Swaddled baby in a basket

Napa Suit Therapy

Napa Suit Therapy (Intensive Suit Therapy) is a complementary physical therapy used to improve motor skills of children with cerebral palsy and other neurological impairments. The original therapy suit was developed in the 1960s for astronauts in the Soviet space program to help prevent muscular atrophy and osteopenia (bone loss) that occurs when living without gravity. In the early 1990s, former Soviet researchers introduced and tested a modified version of the original space suit as physical therapy device for children.

In the last decade, a variety of therapy suits, all with similar designs, have been introduced worldwide with various intensive physical therapy protocols. The Adeli Suit, TheraSuit, NeuroSuit and Pedia Suit are names of some the most widely available therapy suits. These form-fitting segmented garments are attached with straps and strong elastic cords that can both support the body and create resistance to movements. Adjustments are made by trained therapists to generate tension on major muscle groups and put pressure on joints to correct muscle alignment, improve proprioception, strengthen muscles, and enhance sensory awareness.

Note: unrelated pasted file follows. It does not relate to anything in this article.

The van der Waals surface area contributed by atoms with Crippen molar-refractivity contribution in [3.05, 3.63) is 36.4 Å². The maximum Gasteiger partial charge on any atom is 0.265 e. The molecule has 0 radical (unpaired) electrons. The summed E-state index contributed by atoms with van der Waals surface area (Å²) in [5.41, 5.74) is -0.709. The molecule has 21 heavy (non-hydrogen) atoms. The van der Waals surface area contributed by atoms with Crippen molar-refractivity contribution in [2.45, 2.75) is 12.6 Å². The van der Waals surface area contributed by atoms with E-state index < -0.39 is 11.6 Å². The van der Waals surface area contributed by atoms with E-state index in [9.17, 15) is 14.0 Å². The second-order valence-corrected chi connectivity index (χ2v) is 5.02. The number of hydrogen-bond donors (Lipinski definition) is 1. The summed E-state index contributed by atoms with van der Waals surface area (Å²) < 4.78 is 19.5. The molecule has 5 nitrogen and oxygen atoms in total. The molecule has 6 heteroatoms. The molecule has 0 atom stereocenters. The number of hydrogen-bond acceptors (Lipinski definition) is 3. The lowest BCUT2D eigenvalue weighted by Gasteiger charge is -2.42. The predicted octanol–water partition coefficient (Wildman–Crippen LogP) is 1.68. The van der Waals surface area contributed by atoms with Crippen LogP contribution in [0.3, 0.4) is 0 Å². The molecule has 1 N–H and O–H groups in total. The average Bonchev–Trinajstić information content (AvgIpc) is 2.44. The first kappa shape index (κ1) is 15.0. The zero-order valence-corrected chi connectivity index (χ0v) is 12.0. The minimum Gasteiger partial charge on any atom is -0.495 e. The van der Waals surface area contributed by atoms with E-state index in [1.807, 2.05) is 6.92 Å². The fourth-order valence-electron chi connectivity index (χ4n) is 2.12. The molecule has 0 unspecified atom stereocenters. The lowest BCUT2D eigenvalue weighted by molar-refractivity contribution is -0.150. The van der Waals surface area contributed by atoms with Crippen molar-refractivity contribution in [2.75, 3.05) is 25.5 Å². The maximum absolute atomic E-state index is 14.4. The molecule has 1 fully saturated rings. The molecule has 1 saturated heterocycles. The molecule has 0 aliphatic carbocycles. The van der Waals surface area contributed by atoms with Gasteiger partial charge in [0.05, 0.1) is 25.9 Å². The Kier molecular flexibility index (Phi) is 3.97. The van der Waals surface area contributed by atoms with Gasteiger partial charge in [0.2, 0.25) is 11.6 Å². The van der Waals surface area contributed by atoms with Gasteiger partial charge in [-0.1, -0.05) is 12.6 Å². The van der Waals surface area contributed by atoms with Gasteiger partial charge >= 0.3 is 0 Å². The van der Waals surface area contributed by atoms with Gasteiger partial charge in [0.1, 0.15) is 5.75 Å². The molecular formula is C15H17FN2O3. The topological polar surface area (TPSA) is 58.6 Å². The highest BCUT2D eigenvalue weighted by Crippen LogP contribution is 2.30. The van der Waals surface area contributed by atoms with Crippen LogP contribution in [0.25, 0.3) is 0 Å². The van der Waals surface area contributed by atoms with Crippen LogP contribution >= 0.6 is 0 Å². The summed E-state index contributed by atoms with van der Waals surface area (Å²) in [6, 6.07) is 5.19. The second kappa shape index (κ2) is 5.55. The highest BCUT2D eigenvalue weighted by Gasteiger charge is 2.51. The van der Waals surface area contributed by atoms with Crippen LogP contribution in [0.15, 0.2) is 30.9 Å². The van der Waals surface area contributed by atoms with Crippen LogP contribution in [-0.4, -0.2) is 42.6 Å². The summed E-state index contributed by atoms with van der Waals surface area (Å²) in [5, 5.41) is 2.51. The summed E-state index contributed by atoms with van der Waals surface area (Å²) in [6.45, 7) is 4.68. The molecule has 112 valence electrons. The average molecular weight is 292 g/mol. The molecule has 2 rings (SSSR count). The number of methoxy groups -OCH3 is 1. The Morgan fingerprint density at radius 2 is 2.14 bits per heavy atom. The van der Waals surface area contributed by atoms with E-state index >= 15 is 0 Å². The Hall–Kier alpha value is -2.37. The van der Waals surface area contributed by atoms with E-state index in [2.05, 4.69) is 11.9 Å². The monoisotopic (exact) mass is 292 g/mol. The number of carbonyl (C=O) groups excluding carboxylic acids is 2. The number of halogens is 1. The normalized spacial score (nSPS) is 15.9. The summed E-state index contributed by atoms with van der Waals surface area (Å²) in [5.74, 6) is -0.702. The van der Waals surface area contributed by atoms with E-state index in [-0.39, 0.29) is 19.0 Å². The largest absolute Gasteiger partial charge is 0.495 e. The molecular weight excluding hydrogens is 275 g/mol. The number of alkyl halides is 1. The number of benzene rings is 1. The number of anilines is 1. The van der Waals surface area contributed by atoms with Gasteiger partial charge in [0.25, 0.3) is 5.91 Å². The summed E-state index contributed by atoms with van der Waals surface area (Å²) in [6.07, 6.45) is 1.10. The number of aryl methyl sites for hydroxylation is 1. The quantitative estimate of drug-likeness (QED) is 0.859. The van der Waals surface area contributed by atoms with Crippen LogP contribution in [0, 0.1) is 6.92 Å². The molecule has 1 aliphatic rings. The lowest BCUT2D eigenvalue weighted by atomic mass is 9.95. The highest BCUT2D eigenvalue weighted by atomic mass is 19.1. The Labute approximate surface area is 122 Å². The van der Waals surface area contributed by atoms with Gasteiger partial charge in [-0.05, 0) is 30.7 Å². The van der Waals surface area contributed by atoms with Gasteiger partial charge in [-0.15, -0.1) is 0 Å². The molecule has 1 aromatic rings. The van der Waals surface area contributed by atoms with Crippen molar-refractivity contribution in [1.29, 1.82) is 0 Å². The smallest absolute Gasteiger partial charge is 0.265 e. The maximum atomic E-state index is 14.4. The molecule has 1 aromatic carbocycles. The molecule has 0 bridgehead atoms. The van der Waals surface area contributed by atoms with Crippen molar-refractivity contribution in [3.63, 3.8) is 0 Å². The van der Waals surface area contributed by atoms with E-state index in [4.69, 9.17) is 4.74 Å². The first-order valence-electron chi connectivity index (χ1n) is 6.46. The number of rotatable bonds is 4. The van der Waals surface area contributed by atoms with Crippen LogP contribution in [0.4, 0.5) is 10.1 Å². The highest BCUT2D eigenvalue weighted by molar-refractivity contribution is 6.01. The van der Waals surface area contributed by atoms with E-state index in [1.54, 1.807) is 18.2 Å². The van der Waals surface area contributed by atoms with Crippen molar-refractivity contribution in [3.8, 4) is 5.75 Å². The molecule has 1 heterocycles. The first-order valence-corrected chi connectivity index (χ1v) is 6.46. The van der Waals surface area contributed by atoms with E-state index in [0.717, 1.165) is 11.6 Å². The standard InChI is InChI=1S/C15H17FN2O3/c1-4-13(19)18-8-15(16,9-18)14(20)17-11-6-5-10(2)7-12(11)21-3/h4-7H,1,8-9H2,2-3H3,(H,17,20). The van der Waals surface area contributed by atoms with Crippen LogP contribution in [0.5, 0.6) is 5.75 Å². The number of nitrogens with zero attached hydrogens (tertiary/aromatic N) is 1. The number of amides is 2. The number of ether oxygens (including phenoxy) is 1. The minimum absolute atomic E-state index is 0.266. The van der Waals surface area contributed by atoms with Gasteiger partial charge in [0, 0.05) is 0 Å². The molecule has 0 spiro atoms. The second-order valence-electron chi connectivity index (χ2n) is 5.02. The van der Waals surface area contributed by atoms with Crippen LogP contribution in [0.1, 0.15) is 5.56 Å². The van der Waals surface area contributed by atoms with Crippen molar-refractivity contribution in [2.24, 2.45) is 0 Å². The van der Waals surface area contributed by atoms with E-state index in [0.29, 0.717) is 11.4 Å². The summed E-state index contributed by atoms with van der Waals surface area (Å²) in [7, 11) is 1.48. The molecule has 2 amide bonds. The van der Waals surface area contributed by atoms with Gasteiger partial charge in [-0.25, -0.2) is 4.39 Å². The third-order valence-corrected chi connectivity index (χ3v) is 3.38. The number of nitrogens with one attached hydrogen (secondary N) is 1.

Through intensive physical therapy with muscular realignment and support provided by the therapy suit, a child’s brain may be able to retrain to coordinate muscles properly. Intensive suit therapy is thought to create new neural pathways to allow motor tasks to be achieved, enhance muscle tone, decrease spasticity and muscle spasms, increase spatial awareness, increase bone density, and generally improve motor skills. Therapy sessions last from two to four hours each day for at least three weeks. During therapy sessions, a child performs specific exercises and functional activities that help the brain re-educate itself.

Intensive suit therapy is used to treat a wide-range of neurological disorders that exhibit a lack of motor control, including traumatic brain and spinal cord injuries, autism spectrum disorders, and developmental delays. However, it is not recommended for children with uncontrolled seizure disorders, heart conditions, high blood pressure, kidney problems, diabetes, scoliosis, or hip subluxation. Intensive suit therapy can be considered for children as young as 2 years old. Though relatively few in number, therapy centers are located throughout the United States.

Many positive case studies using therapy suits are available, but proving the efficacy of intensive suit therapy requires further research. Though promising, only a handle-full of randomized controlled trials exist. Additional research is needed to test its effectiveness versus other forms of physical therapy. The most promising treatments combine intensive suit therapy with traditional physical therapy, with children showing significant motor improvements over the course of a few weeks.